The seven-figure healthcare procedure?
That could be the case with emerging gene therapy treatments, raising questions as to whether providers and patients should finance such care, The Washington Post has reported.
Emerging gene therapies are likely to be priced at more than $1 million per procedure, as initial pricing in Europe for approved procedures is in that current price range, according to the Post. That's partly because unlike drugs, the benefits from gene therapy would be far more long-lasting. The Post reported that one potential therapy that could cure some forms of hemophilia could be priced as much as $4 to $6 million.
The issue is likely to become one hospitals and healthcare systems confront in the coming years as many of them create centers for genomic and genetic research, such as Partners HealthCare, which recently received a sizable federal grant for genetic research.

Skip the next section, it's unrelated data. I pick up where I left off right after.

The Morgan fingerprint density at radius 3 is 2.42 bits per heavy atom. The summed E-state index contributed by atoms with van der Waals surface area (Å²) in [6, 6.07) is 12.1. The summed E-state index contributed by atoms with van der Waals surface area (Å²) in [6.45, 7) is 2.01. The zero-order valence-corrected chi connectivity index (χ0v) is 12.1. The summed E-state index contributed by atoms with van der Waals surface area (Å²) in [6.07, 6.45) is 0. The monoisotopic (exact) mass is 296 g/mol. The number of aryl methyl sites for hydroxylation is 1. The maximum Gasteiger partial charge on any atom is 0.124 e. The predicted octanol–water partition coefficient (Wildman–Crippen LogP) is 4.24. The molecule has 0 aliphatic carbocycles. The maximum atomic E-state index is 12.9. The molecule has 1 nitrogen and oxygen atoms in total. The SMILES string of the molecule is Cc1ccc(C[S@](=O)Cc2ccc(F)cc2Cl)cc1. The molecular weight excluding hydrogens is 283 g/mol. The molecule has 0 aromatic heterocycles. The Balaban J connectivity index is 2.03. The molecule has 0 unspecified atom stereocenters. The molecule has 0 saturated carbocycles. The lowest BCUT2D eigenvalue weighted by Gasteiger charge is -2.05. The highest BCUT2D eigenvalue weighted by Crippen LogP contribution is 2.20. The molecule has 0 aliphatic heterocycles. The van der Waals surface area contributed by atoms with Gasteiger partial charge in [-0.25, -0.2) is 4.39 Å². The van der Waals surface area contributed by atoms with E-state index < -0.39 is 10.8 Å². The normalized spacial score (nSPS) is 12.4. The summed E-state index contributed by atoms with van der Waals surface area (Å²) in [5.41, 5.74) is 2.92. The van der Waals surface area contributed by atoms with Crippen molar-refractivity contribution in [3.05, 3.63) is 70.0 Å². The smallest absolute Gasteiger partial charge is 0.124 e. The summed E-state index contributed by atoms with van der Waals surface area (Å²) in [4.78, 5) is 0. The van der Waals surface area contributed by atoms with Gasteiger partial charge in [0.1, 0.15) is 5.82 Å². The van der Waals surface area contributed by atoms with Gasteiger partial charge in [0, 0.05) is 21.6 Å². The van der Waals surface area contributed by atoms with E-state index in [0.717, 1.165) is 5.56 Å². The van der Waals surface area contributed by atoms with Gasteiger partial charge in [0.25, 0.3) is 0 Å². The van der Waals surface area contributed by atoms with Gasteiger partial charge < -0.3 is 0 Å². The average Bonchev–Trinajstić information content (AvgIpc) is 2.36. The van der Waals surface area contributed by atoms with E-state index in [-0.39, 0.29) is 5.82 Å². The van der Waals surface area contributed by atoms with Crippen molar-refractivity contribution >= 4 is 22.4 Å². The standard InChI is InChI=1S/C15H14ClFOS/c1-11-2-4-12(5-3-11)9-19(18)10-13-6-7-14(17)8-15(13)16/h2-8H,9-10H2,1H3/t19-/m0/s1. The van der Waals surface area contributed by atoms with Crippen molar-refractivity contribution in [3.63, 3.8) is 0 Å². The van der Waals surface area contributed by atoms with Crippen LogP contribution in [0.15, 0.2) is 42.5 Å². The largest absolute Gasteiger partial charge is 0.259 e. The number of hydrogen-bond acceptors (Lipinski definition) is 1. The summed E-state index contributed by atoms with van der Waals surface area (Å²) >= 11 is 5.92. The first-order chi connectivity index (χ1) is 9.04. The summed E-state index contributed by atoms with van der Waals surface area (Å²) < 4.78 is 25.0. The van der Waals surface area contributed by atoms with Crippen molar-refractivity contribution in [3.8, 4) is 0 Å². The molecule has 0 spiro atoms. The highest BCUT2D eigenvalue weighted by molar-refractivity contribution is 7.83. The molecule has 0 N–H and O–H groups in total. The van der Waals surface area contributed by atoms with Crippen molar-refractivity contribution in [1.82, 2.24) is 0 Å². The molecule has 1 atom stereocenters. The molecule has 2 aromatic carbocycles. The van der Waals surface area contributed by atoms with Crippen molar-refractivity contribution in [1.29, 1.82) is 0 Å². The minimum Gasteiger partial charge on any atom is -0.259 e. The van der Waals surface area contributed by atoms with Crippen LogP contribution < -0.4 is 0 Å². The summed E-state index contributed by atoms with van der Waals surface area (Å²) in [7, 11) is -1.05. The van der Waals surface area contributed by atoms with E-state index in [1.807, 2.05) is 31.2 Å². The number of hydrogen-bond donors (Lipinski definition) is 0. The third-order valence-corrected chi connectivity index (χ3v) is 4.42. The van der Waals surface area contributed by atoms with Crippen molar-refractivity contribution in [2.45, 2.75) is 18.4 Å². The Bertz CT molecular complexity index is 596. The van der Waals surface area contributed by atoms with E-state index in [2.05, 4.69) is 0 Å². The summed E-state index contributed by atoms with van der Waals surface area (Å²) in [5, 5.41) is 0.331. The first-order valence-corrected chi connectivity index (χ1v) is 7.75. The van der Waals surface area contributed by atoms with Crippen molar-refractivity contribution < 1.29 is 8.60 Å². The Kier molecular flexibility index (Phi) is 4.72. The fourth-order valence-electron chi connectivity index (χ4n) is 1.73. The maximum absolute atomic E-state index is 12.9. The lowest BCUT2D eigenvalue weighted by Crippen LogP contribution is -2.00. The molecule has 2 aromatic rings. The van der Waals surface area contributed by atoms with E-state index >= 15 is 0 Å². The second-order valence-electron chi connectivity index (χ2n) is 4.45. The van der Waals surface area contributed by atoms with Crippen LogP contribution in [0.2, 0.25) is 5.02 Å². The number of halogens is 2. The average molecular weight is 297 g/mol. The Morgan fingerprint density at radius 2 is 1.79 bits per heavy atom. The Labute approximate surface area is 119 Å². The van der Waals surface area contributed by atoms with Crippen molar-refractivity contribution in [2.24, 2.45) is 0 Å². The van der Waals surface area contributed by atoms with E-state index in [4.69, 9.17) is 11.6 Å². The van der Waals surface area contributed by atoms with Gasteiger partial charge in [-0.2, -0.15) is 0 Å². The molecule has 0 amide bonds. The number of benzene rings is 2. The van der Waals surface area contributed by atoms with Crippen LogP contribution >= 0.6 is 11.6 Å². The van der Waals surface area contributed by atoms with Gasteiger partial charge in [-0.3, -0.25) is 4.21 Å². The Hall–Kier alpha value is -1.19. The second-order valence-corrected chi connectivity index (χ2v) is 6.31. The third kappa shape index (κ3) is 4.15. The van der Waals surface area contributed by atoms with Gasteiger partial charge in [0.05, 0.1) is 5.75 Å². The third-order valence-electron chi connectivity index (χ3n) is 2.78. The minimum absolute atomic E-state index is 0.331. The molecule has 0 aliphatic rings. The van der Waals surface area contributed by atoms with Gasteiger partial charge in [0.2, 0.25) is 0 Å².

Meanwhile, the costs of healthcare even outside of the realm of gene therapy have become formidable. The current cost of providing basic healthcare coverage for a family of four is currently $25,000 a year, and a brief eye exam can run into the four figures. And even the prices of old-line drugs have spiked to hundreds of dollars a dose.
Some economists have suggested either pricing gene therapies on an annualized basis, with payments of perhaps $150,000 a year so long as a therapy is working, or requiring a down-payment with additional smaller payments over time. University of Washington economist Anirban Basu has proposed an alternative currency called HealthCoin that insurers can purchase and resell at a lower price if the patient switches health coverage or ages into the Medicare program.
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